Amazon.com chief executive Jeff Bezos has moved to deflect criticism of the online retailer's patent policy, saying he will lead an effort to try to revamp the US's patent issuing procedures.
The action follows the threat of a boycott by thousands of software developers over Amazon's decision to sue rival Barnesandnoble.com to enforce a patent it was awarded for its so-called 1-Click method of ordering goods over the internet.
The developers believe that the patent should never have been issued because there is ample evidence of "prior art" - that the invention is not new. They also claim that the lawsuit is an attempt to stifle internet innovation.
Bezos is attempting to pacify the software community by posting an open letter on Amazon's website announcing his patent plan.
In the document, he defends both Amazon's right to the patent - and another one it owns relating to its affiliates' programme - and the company's lawsuit against Barnesandnoble.
But he added: "I now believe it's possible that the current rules governing business method and software patents could end up harming all of us, including Amazon and its many shareholders."
As a result, Bezos said he was prepared to lobby US Congress to try to have the rules regarding patents modified.
Such changes would include shortening the time that a business process or software patent is valid for from 17 to three to five years.
Bezos also advocates the introduction of a short public comment period before a number is issued for business method and software patents to enable discussion of the prior art issue. He also said he would be prepared to help fund a prior art database.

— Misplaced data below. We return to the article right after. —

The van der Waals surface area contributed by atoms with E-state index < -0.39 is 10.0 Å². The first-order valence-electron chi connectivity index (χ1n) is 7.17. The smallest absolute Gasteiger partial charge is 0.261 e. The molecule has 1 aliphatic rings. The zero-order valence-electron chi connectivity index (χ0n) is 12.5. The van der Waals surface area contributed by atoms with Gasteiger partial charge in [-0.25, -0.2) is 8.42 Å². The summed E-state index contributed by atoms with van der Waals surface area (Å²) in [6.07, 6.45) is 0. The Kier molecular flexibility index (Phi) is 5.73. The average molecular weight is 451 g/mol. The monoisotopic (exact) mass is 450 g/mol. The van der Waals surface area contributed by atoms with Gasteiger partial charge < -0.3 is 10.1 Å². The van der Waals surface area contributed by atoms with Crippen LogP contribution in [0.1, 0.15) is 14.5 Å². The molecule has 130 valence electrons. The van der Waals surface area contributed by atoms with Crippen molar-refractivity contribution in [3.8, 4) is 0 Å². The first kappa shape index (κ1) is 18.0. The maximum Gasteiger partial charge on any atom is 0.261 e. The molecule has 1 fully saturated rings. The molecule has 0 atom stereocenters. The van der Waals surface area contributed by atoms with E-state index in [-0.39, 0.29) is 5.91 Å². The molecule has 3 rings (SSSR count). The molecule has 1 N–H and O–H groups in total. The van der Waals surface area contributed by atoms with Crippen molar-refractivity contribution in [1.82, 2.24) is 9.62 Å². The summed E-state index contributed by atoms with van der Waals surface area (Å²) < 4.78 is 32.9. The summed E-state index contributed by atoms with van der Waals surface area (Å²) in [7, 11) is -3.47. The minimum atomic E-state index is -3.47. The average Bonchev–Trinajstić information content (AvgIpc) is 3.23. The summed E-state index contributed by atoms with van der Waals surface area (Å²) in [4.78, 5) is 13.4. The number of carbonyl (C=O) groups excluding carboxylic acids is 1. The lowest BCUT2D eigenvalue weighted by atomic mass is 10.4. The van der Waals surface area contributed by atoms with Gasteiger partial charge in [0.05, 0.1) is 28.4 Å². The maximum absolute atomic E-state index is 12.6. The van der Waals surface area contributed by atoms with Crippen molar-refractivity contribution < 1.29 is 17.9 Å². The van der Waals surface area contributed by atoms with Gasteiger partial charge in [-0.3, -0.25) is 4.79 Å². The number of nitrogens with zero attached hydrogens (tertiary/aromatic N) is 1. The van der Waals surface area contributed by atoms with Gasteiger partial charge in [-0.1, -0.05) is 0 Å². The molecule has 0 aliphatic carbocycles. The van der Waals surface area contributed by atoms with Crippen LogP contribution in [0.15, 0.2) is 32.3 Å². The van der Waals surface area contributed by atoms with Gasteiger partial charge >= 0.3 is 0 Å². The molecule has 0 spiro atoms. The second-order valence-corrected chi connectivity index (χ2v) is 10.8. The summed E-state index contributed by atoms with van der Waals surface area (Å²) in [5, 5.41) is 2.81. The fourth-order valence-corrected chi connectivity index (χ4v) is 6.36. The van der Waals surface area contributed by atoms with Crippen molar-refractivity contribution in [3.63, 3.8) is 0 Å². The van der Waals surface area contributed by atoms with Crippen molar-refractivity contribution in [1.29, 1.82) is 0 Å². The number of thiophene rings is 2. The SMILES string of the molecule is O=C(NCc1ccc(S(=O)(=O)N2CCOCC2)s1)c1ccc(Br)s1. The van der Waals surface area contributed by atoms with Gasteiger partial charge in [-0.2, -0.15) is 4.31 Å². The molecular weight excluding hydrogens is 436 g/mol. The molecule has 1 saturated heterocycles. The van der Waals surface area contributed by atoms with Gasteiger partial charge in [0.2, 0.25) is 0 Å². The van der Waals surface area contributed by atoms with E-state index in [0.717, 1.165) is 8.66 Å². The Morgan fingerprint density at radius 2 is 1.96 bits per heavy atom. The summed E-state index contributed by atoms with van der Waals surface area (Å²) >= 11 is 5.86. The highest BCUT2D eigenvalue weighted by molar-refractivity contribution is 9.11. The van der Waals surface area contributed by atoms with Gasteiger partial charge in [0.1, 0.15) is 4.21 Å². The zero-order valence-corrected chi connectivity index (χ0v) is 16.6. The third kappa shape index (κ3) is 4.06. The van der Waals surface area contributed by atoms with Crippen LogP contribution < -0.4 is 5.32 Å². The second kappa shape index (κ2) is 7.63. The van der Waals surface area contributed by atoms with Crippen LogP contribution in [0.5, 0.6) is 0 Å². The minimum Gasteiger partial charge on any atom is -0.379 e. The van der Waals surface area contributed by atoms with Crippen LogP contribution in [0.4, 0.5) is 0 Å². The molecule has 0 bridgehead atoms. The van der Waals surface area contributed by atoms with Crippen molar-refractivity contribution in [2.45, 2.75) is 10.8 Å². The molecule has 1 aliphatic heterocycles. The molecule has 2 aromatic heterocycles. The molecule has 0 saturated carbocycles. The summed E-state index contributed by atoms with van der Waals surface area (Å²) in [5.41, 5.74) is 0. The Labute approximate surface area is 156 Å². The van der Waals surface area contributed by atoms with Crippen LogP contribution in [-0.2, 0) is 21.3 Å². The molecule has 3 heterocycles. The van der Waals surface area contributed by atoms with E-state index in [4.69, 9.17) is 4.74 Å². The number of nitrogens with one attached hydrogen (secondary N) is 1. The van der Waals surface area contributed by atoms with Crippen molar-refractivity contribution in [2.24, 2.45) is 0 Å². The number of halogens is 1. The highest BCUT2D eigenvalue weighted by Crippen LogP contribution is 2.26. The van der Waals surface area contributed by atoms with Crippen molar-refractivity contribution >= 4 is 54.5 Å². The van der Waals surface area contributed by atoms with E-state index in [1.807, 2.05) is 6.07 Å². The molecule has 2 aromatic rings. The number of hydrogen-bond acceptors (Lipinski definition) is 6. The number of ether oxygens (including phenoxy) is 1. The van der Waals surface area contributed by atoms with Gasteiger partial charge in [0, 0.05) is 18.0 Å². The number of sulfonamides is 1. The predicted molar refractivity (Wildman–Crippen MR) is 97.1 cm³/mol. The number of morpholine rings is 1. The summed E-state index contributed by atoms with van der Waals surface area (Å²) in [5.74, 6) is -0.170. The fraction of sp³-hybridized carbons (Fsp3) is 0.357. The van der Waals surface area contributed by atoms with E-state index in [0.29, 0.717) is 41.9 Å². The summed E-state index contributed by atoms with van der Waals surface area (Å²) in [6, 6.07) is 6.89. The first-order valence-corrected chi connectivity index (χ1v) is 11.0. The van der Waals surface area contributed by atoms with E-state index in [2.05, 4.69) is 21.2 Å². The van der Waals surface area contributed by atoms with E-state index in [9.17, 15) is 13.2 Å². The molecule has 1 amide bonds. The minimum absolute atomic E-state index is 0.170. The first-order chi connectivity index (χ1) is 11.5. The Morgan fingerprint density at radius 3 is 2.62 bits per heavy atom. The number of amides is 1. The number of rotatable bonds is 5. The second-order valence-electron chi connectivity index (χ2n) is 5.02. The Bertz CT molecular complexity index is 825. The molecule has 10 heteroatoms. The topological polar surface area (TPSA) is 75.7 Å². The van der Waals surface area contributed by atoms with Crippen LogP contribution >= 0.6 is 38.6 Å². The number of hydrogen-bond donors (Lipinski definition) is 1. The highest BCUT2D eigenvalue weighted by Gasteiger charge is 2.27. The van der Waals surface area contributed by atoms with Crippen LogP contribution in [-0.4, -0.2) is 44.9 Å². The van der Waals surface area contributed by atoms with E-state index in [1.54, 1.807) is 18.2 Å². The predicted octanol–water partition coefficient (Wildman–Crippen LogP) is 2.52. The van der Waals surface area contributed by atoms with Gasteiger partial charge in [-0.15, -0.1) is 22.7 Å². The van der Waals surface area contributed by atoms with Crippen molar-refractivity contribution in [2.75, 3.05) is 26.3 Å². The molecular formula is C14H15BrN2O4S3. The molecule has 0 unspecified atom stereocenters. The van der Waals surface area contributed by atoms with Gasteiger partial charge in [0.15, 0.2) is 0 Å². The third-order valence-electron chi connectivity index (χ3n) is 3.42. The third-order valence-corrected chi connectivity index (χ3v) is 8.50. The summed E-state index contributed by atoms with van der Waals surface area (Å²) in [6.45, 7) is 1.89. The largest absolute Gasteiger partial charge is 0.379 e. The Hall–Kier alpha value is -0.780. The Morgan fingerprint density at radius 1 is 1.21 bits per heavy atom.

Tim O'Reilly, the man who led the protest against Amazon and organised the 10,000 signature petition, welcomed the move. O'Reilly is founder of technical books publisher, O'Reilly & Associates.
"If Time Magazine's Man of the Year says that the patent system has gotten out of hand, that may well have more impact on the powers that be than if 10,000 relatively anonymous programmers do so," O'Reilly writes on the publisher's website, where the issue has been debated at length.
And for those sceptical of Bezos' motives, O'Reilly added: "One thing about a call for action in Washington is that it could be seen as just a way of shifting the focus away from Amazon and on to the Patent and Trades Office. I don't think that is what Jeff is trying to do, but one way to tell that for sure is by the amount of follow up we see over the next few months."
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